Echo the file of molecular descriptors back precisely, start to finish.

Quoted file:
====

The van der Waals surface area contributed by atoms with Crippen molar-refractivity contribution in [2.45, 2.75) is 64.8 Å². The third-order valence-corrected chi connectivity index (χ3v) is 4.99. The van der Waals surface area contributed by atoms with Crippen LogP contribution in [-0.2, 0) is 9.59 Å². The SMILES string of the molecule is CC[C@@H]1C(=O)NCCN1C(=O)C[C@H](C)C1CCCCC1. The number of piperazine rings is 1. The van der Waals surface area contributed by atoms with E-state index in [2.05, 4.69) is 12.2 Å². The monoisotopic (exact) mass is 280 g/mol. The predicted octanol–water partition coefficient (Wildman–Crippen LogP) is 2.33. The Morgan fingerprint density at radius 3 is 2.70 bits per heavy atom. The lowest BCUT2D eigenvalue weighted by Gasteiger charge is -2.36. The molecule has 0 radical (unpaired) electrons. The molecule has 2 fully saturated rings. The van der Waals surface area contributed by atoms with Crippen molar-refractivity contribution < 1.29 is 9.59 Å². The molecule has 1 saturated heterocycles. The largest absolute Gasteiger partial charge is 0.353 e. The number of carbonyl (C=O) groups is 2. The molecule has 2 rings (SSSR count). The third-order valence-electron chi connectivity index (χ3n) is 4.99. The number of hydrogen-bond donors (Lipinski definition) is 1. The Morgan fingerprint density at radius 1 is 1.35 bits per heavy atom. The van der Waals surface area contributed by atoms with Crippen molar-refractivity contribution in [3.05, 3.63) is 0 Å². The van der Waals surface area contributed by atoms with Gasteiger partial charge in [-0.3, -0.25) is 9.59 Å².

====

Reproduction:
The van der Waals surface area contributed by atoms with Crippen molar-refractivity contribution in [2.45, 2.75) is 64.8 Å². The third-order valence-corrected chi connectivity index (χ3v) is 4.99. The van der Waals surface area contributed by atoms with Crippen LogP contribution in [-0.2, 0) is 9.59 Å². The SMILES string of the molecule is CC[C@@H]1C(=O)NCCN1C(=O)C[C@H](C)C1CCCCC1. The number of piperazine rings is 1. The van der Waals surface area contributed by atoms with E-state index in [2.05, 4.69) is 12.2 Å². The monoisotopic (exact) mass is 280 g/mol. The predicted octanol–water partition coefficient (Wildman–Crippen LogP) is 2.33. The Morgan fingerprint density at radius 3 is 2.70 bits per heavy atom. The lowest BCUT2D eigenvalue weighted by Gasteiger charge is -2.36. The molecule has 0 radical (unpaired) electrons. The molecule has 2 fully saturated rings. The van der Waals surface area contributed by atoms with Crippen molar-refractivity contribution < 1.29 is 9.59 Å². The molecule has 1 saturated heterocycles. The largest absolute Gasteiger partial charge is 0.353 e. The number of carbonyl (C=O) groups is 2. The molecule has 2 rings (SSSR count). The third-order valence-electron chi connectivity index (χ3n) is 4.99. The number of hydrogen-bond donors (Lipinski definition) is 1. The Morgan fingerprint density at radius 1 is 1.35 bits per heavy atom. The van der Waals surface area contributed by atoms with Crippen molar-refractivity contribution in [3.05, 3.63) is 0 Å². The van der Waals surface area contributed by atoms with Gasteiger partial charge in [-0.3, -0.25) is 9.59 Å².